Although Mr Banks is seen as close to president Donald Trump and the administration, he believes the US should rejoin the Paris Accord on climate change. Last year, Mr Trump announced his intent to withdraw his country from the deal, saying it was flawed.
In his 2016 election campaign, he promised to revitalise the US coal industry while Hillary Clinton threatened to shut it down. Support from coal-mining states helped secure a Trump victory.
“I believe we can better protect our interests by being at the table on the Paris Accord,” Mr Banks said.
“Not everyone in the White House agrees on that, but I would add the rider that this $100bn bundle of money rich countries are meant to stump up for poorer nations is not going to happen. I doubt the US will further pay into it and I haven’t seen anyone else writing a cheque.”
The Paris agreement includes a $100bn fund to help poor nations adapt to changing weather patterns.
Mr Banks said he would rather see a transfer of clean technology for fossil fuels from the US and other leaders in the field “to developing nations who have no choice but to burn coal or gas and who really need to be doing that a lot cleaner”.
He agreed with Worthington that access to electricity was now seen by Washington as part of the war on terror.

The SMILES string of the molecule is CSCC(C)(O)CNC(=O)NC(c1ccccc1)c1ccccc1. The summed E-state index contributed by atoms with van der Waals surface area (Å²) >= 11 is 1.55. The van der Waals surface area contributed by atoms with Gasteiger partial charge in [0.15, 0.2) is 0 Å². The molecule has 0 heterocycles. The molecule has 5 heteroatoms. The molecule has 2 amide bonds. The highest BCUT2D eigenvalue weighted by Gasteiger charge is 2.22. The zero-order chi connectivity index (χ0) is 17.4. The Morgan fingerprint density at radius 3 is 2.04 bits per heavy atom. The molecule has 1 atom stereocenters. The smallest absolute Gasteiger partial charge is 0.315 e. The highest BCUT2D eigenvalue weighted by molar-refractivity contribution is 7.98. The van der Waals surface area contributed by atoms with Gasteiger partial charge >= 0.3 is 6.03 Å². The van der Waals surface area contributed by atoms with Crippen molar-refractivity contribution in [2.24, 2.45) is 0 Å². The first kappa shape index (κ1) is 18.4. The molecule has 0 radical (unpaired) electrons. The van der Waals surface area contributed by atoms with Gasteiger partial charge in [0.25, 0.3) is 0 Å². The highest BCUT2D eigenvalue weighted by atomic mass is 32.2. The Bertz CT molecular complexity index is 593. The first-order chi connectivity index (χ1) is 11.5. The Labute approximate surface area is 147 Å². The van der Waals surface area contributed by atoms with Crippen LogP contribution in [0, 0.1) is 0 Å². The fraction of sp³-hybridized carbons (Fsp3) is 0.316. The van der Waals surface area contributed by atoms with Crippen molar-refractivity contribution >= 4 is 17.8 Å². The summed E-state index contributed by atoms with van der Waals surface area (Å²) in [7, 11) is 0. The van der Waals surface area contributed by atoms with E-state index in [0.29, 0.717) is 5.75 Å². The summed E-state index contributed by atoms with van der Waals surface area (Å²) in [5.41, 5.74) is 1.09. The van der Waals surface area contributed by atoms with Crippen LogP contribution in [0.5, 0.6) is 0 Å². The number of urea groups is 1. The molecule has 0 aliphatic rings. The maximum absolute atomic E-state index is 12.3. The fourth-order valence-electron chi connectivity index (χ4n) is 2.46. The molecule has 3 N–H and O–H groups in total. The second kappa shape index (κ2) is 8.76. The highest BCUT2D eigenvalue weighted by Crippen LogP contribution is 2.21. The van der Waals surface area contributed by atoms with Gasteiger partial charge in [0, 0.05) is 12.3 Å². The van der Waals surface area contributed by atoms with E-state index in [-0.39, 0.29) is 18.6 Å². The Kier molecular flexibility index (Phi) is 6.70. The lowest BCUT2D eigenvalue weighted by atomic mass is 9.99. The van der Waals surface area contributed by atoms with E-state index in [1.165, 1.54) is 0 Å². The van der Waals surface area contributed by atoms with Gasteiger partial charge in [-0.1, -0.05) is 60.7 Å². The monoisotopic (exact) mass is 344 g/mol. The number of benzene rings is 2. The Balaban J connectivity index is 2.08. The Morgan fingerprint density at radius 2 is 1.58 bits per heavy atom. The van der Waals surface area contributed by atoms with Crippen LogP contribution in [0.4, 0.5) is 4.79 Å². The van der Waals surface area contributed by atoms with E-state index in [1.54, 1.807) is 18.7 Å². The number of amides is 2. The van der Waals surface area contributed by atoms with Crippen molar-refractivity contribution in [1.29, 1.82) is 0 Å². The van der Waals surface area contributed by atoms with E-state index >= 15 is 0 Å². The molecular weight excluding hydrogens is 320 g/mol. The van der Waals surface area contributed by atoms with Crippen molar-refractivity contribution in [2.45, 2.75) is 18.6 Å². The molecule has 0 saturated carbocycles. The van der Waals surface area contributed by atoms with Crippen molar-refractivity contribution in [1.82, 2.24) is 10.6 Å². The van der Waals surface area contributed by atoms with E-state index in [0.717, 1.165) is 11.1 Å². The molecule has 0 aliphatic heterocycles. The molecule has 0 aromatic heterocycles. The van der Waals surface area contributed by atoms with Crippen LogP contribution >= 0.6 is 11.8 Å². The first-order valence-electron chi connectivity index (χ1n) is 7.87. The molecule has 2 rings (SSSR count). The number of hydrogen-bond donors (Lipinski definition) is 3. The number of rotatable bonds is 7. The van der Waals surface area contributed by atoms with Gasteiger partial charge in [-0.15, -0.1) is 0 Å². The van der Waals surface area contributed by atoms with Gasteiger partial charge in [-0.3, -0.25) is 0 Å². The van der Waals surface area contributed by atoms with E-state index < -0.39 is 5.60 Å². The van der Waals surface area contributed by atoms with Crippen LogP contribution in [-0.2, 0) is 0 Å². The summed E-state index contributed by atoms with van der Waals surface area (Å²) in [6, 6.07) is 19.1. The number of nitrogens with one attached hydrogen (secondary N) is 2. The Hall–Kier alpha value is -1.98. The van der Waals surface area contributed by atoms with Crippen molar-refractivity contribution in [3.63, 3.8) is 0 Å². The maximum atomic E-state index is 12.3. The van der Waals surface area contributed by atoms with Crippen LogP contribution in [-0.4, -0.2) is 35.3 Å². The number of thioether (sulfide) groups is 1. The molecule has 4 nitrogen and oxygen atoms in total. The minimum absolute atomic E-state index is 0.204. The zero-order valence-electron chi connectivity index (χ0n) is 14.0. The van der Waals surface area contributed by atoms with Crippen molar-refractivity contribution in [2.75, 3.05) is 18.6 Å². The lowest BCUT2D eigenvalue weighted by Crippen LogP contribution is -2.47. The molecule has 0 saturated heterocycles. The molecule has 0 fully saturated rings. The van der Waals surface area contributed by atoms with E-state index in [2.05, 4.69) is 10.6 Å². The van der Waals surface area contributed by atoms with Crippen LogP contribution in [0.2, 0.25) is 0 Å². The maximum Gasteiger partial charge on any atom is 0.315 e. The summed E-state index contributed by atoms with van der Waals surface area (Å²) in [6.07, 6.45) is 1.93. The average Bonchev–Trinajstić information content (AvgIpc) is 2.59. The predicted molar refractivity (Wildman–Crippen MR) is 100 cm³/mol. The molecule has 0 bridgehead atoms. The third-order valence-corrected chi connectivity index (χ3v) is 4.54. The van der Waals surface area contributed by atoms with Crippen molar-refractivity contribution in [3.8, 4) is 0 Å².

“People who have never known a day without electricity in their homes want to lecture poor countries where up to 80 per cent of the population is not on the grid,” he said.
“I am passionate about the environment and I believe in the science on climate change, but I also see electricity as a human need, and if Bangladesh or Tanzania must use coal or other fossil fuels, then let’s help them reduce the emissions.”
At an oil summit in Cape Town last October, US energy secretary Rick Perry suggested that coal-dependant countries form an alliance to share the new clean technology that has been pioneered in Australia, India, South Africa and the United States.
Barry Worthington said he supported the idea and he and Banks have spoken on the concept.
But Mr Banks said the US should develop a true partnership with the developing world. “When it comes to energy and climate policy, poorer countries are much more aligned with the Trump Administration than they are with the anti-coal bloc being pushed by Britain, France, and Canada.”
Kenya is building its first coal-fired power station at Lamu on the coast while Tanzania already has a plant in production on the southern border with Mozambique. Between them, the two countries have more than five billion tons of coal in the ground.
Zimbabwe, South Africa and Botswana get a majority of their electricity from coal while use is growing in Bangladesh, Indonesia, the Philippines and Viet Nam. India, China, Australia and the US are among the world’s largest users of coal-fired electricity while natural gas is also on the rise.
“We can so easily move into denial on all this,” Mr Worthington said. “Global organisations like the UN, the IMF, even the European Union, sometimes relate to the world as they’d like it to be, rather than how things are on the ground.
“That kind of thinking doesn’t help anyone and it ignores the plight of billions who live in poverty made worse by a lack of power,” he said.
“If we in the US expect a certain quality of life including unlimited electricity at an affordable price, then that’s what everyone deserves, regardless of where they live.”